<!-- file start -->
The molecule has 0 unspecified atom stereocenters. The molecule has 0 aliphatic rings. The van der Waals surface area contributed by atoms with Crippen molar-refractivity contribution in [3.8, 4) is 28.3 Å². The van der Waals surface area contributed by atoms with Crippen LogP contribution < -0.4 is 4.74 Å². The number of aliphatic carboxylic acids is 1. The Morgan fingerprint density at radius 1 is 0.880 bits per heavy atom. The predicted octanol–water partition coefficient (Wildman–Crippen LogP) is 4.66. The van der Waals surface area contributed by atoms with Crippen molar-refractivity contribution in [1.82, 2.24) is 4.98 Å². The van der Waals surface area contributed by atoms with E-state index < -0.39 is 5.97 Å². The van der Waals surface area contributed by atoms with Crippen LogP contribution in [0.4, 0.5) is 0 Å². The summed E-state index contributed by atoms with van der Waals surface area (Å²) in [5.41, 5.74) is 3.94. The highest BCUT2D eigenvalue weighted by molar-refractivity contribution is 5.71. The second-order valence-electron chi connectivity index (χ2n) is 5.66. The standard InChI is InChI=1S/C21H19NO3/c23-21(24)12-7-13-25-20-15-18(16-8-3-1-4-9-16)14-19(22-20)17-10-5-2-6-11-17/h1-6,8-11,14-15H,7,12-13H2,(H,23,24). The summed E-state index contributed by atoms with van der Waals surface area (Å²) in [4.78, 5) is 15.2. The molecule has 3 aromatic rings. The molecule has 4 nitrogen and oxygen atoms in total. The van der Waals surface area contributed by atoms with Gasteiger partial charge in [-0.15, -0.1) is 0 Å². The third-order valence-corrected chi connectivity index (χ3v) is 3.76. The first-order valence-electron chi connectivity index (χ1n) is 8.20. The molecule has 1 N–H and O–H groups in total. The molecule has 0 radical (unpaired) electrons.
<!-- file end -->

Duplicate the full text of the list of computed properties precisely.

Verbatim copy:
The molecule has 0 unspecified atom stereocenters. The molecule has 0 aliphatic rings. The van der Waals surface area contributed by atoms with Crippen molar-refractivity contribution in [3.8, 4) is 28.3 Å². The van der Waals surface area contributed by atoms with Crippen LogP contribution < -0.4 is 4.74 Å². The number of aliphatic carboxylic acids is 1. The Morgan fingerprint density at radius 1 is 0.880 bits per heavy atom. The predicted octanol–water partition coefficient (Wildman–Crippen LogP) is 4.66. The van der Waals surface area contributed by atoms with Crippen molar-refractivity contribution in [1.82, 2.24) is 4.98 Å². The van der Waals surface area contributed by atoms with E-state index < -0.39 is 5.97 Å². The van der Waals surface area contributed by atoms with Crippen LogP contribution in [0.4, 0.5) is 0 Å². The summed E-state index contributed by atoms with van der Waals surface area (Å²) in [5.41, 5.74) is 3.94. The highest BCUT2D eigenvalue weighted by molar-refractivity contribution is 5.71. The second-order valence-electron chi connectivity index (χ2n) is 5.66. The standard InChI is InChI=1S/C21H19NO3/c23-21(24)12-7-13-25-20-15-18(16-8-3-1-4-9-16)14-19(22-20)17-10-5-2-6-11-17/h1-6,8-11,14-15H,7,12-13H2,(H,23,24). The summed E-state index contributed by atoms with van der Waals surface area (Å²) in [4.78, 5) is 15.2. The molecule has 3 aromatic rings. The molecule has 4 nitrogen and oxygen atoms in total. The van der Waals surface area contributed by atoms with Gasteiger partial charge in [-0.15, -0.1) is 0 Å². The third-order valence-corrected chi connectivity index (χ3v) is 3.76. The first-order valence-electron chi connectivity index (χ1n) is 8.20. The molecule has 1 N–H and O–H groups in total. The molecule has 0 radical (unpaired) electrons.